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The Trouble with Diet, Weight Loss, and Exercise Resolutions

A woman rests during a run and looks exhausted

Diet culture thrives around the New Year holiday. In our society, the new year is a time for self-reflection, and often that leads people to decide to get “healthier.” The problem is that the diet industry has co-opted “health” and “wellness,” causing many people to believe the misconception that thin equals healthy. As a result, the well-intentioned goal of “healthier living” can become solely weight-loss-focused. 

In a culture obsessed with weight and food, it is no surprise that resolutions surrounding diet, weight loss, and exercise are so rampant. Our culture is fixated on thinness, and specifically, thinness as something that everyone should strive for in order to be attractive, popular, successful, and healthy. In this article, we will cover the trouble with diet, weight loss, and exercise resolutions, including their impact on those experiencing, recovering from, or at risk of developing an eating disorder. 

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Episode 66: A Compilation of Advice for Those Doubting Recovery

A red plate sits on a table with hot cider and gingerbread cookies. Christmas decorations surround the plate,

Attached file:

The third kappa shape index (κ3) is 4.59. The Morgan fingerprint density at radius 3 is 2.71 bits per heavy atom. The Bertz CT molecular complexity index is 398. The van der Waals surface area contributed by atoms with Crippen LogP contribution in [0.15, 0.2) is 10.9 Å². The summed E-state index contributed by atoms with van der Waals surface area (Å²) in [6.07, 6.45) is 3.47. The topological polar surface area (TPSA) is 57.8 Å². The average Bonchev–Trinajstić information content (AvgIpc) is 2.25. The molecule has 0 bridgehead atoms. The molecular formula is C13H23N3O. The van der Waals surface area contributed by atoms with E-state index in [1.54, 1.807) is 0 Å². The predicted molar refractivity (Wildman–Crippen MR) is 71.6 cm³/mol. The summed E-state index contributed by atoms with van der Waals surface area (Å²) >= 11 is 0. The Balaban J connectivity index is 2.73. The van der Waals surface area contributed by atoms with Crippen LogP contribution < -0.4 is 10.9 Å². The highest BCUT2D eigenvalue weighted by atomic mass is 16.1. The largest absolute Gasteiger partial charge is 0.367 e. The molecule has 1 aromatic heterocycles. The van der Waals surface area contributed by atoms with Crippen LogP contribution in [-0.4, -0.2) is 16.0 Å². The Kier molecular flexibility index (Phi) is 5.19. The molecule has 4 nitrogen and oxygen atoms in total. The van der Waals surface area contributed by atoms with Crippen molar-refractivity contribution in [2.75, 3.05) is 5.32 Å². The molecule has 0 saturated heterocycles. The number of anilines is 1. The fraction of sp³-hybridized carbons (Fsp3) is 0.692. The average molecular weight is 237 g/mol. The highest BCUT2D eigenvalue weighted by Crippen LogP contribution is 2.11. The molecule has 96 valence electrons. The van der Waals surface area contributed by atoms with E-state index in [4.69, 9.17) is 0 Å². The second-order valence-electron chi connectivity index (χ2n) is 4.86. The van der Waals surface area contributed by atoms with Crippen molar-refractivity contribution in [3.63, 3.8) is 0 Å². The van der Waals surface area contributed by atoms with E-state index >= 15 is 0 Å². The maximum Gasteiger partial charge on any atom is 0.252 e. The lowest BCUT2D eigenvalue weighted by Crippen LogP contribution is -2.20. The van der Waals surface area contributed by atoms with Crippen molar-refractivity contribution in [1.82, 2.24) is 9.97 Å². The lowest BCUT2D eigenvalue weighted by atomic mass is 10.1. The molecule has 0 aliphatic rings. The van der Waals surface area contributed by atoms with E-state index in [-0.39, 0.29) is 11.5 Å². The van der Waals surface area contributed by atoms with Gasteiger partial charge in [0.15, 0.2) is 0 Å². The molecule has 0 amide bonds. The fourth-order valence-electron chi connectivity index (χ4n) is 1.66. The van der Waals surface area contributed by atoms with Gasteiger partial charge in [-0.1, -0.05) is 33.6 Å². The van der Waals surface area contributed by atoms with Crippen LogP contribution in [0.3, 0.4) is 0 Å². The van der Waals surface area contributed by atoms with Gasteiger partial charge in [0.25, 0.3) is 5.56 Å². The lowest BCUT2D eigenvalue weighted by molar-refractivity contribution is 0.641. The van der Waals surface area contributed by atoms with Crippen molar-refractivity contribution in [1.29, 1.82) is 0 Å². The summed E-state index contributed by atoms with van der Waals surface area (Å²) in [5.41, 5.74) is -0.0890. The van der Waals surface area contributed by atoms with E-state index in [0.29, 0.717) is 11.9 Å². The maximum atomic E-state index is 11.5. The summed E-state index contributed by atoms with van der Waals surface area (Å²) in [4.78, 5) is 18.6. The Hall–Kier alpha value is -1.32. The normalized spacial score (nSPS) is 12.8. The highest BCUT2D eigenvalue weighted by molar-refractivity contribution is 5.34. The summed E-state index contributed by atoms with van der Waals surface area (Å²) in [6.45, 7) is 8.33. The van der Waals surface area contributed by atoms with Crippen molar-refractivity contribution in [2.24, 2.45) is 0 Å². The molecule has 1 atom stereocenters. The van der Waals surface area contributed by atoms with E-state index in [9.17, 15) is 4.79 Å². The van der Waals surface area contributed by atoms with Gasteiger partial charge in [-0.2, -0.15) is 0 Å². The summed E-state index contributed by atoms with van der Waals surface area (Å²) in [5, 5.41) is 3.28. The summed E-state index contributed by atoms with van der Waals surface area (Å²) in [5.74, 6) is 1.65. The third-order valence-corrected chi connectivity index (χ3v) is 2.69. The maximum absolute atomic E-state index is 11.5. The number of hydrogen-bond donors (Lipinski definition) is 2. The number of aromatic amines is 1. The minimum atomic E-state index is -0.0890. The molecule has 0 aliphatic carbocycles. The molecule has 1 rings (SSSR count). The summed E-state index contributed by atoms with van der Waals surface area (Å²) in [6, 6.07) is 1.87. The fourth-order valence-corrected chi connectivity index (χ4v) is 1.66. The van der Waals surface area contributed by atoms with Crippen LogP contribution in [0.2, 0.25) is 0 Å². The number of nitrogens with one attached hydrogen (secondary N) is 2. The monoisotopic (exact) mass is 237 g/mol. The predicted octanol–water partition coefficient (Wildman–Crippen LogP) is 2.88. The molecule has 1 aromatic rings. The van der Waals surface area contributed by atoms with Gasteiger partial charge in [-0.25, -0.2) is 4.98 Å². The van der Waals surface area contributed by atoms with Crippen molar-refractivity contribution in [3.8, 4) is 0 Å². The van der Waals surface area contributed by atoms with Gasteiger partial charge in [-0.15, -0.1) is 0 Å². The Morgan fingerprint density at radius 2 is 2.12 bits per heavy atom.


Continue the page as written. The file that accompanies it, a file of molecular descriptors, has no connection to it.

Episode description: 

In this special holiday episode, we have compiled some powerful insights on recovery from several of our 2021 guests who have experienced it themselves. Throughout the year, we asked our podcast guests with a personal eating disorder story this question: “What would you tell someone listening who believes recovery isn’t possible for them?” This episode features some of the answers we received in response. 

Many of our guests share how they once thought that recovery wasn’t possible for them as well, but every little step they made toward healing was so important. While acknowledging how challenging recovery can be, they also emphasize how much better it is than having an eating disorder. If you are experiencing or recovering from an eating disorder yourself, we hope that this episode leaves you with some hope and wisdom on your path to healing.

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Navigating Unwanted Food and Body Comments During The Holidays

Young people talking beside a holiday tree

Before attending a holiday event in eating disorder recovery, it is wise to prepare for comments you may receive about food or your body. Navigating these conversations can be tricky any day of the year, but they may be even more challenging as the pandemic continues to loom and flare. COVID-19 has caused numerous family get-togethers to be postponed or canceled in the past two years. For those getting together this holiday season, there may be increased anxiety after not seeing family after an extended period of time. For those with eating disorders—many who experienced a worsening of symptoms or new symptoms due to the pandemic—the anxiety is likely only compounded by the holiday hyperfocus on food.